District Raisen(M.P) - A Global Capital of Rock Shelter Paintings

Rock Shelters of Bhimbetka

Bhimbetka is a natural art gallery and an archaeological treasure. For miles together, the footsteps of the prehistoric man can be easily discerned upon the sands of time, since the caves here house rock paintings, created by man from as early as about 15,000 years ago in vivid and panoramic detail. The rock paintings have numerous layers belonging to various epochs of time, ranging from the Upper Palaeolithic, Mesolithic Age to the protohistoric, early historic and medieval periods. The most ancient scenes here believed to be commonly belonging to the Mesolithic Age. These magnificent paintings can be seen even on the ceiling of the rock shelters located at daunting heights. The cover of the dense forest and vegetation protected these rocks painting from being lost to the vagaries of nature. Executed mainly in red and white, with the occasional use of green and yellow with themes taken from the everyday events of eons ago, the scenes usually depict hunting, dancing, horse and elephant riders, animal fights, honey collection, decoration of bodies, disguises, masks and different type of animals etc. It depicts the detail of social life during the long period of time, when man used to frequent these rock shelters. Animals such as bison, tiger, rhinoceros, wild boar, elephants, monkeys, antelopes, lizards, peacocks etc. have been abundantly depicted in the rock shelters. Popular religious and ritual symbols also occur frequently. The colours used by the cave dwellers were prepared by combining manganese, hematite, soft red stone and wooden charcoal. Perhaps, animal fat and extracts of leaves were also used in the mixture. The rock art of Bhimbetka has been classified into various groups on the basis of the style and subject. The superimposition of paintings shows that the same canvas was used by different people at different times. The drawings and paintings can be classified under seven different periods. Bhimbetka is about 50 km from the city of Bhopal. It is a group of caves on a picturesque rocky hill. Each cave is an art gallery of beautiful rock paintings. Some of the paintings belong to a period earlier than five thousand years and may be as old as 10,000 years. But the changing style of paintings from that of simple line drawings in single colour to use of different colours, depiction of human figures on horsebacks carrying swords and shields, horses and elephants indicate that the rock art at Bhimbetka evolved over several millennium. The paintings at Bhimbetka depict animals, hunting and magical scenes and scenes from everyday life. In some pictures the impact of motion has been strikingly created. There are pictures showing running herd of animals and warriors attacking each other.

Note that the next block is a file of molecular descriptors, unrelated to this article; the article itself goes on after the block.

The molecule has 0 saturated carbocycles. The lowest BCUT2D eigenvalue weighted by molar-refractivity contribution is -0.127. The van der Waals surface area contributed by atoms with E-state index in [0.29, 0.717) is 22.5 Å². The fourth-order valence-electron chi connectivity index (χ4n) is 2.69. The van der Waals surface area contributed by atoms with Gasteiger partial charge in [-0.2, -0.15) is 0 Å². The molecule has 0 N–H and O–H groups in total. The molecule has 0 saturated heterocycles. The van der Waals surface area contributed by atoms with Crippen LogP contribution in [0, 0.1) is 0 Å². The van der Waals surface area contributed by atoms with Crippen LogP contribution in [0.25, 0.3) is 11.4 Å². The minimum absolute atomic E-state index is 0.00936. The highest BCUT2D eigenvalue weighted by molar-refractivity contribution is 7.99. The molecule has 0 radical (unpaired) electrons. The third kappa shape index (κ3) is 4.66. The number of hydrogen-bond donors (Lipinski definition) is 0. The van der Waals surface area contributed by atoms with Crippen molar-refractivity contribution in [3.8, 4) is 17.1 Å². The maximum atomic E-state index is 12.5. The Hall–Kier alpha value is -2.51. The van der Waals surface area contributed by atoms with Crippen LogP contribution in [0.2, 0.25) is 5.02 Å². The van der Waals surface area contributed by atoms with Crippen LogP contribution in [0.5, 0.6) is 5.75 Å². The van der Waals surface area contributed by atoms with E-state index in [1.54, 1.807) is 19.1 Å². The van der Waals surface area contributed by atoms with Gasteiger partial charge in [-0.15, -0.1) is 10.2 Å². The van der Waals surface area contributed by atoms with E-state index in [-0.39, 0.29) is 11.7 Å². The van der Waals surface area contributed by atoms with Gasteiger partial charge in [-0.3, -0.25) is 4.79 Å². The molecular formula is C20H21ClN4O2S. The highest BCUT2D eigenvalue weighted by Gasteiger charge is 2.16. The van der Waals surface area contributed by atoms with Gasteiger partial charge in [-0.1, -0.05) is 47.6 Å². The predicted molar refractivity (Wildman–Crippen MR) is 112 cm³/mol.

Period I (Upper Palaeolithic) :- These are linear representations, in green and dark red, of huge figures of animals, such as bisons and boar beside stick like human figures. a

Period II (Mesolithic) :- Comparatively smaller in size, the stylised figures in this group show linear decoration on the body. In addition to animals, there are human figures and hunting scenes giving a clear picture of the weapons used in those times. These included barbed spears, pointed sticks, bows and arrows. The depiction of communal dances, birds, mother and child, pregnant women, men carrying dead animal, drinking etc, are seen in this rock shelter range.


Period III (Chalcolithic):- Similar to the paintings of Chalcolithic pottery, these drawings reveal the association, contact, and mutual exchange of requirements of the cave dwellers of this area with the agricultural communities of the Malwa plains.


Period IV (Early Historic):- The figures of this group have a schematic and decorative style and are painted mainly in red, white and rarely green depicting riders, religious symbols, tunic-like dresses, and the scripts of different periods.

Period V (Medieval):- These paintings are geometric, linear and more schematic but show degeneration and crudeness in their artistic style. Now paintings of Brahmanical gods like Ganesh and Natraja appear for the first time in these rock shelters.